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Russia in Vancouver

By Eleanor Dooley, The Sunday Province, 1930

Vancouver has its colorful contingent of that great host of Russian refugees of the educated classes, which for the 13 years since the Communist government took hold in Russia, has wandered forth into the uttermost parts of the earth like the lost tribes of Israel.

Through the terrible picturesque ness of their plight they are vividly before the eyes of the world today, with the shifts to which they are put to earn their living by the roughest work with the courage and cheerfulness of which those who know them speak, with their recuperative faculties and their talents; men and women – “but please say particularly the women, they are so clever and so brave,” a Russian officer said to the writer.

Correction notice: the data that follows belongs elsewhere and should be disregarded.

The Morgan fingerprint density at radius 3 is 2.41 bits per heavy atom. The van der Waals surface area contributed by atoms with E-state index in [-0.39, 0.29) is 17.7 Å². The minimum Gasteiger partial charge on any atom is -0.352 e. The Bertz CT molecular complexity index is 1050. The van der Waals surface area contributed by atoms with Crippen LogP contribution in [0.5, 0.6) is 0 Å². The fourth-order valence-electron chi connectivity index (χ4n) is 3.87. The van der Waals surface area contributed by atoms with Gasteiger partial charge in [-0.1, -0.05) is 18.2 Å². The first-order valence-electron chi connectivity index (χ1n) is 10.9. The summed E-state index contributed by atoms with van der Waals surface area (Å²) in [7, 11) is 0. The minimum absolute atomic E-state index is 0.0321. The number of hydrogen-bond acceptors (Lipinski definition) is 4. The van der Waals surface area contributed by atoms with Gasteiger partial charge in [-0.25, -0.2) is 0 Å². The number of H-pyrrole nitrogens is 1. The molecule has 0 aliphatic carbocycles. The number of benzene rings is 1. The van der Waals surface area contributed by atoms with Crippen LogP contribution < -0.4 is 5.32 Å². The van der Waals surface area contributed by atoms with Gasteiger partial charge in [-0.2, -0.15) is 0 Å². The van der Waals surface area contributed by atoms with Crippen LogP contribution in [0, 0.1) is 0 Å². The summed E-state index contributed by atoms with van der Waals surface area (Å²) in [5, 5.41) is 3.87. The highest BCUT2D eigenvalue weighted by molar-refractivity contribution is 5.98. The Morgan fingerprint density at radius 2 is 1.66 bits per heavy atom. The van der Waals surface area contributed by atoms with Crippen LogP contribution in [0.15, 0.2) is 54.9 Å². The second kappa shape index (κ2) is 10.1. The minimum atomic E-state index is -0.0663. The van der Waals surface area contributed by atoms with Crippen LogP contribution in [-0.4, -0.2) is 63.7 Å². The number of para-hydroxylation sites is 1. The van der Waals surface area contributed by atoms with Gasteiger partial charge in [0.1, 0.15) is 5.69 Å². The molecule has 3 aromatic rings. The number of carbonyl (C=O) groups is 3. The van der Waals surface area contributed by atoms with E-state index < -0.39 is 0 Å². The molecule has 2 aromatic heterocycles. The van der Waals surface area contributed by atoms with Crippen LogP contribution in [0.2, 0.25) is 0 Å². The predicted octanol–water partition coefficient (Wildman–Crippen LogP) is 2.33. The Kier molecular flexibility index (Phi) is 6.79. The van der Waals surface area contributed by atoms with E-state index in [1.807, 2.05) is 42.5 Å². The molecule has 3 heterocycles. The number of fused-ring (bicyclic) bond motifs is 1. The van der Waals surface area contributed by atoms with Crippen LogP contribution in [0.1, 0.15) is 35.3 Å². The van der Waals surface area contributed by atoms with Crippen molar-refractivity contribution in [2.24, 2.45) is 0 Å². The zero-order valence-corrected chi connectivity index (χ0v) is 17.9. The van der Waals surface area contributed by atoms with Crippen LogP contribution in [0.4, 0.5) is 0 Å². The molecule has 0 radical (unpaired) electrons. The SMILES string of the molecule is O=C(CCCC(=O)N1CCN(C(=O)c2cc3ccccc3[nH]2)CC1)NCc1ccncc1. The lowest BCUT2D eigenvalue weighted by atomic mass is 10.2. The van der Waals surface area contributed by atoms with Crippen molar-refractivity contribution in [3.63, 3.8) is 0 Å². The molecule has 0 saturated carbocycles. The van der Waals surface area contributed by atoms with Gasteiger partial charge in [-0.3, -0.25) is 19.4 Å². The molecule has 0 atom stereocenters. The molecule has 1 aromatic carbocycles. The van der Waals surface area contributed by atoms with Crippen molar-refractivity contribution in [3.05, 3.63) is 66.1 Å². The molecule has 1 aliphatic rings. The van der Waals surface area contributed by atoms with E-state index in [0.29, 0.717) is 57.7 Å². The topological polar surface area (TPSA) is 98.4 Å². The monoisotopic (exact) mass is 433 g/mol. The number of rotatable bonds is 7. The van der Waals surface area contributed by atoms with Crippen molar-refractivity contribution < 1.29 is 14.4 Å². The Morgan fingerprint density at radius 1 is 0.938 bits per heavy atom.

All is not drab misery, broken fingernails and the gizzards of fowls for the White Russians of Vancouver. They have their social events, at which they compare notes over their experiences. It is the fashion to do dirty work and to laugh about it, which makes things very much easier.

Professors, lawyers, judges, soldiers, musicians are working as mechanics, house plasterers, auto wreckers; or, if more fortunate, as engineers and contractors. Some open little art stores and carpenters’ shops and have to close again; they understand they are victims of the general situation.

Russians of the educated classes are farming on Lulu Island, having failed in many cases on the prairies owing to lack of guidance and poor crops. Clever specialists are almost certain to find their niche in the West, given time.

The Veteran Association of the Great War in Paris has two affiliated branches in Vancouver. This association also acts as an information agency for Russians abroad. The Ataman of the Cossacks in Vancouver is Mr. Krivzoff, who presides over a mutual aid and fellowship society conducted in accordance with old Cossack traditions.

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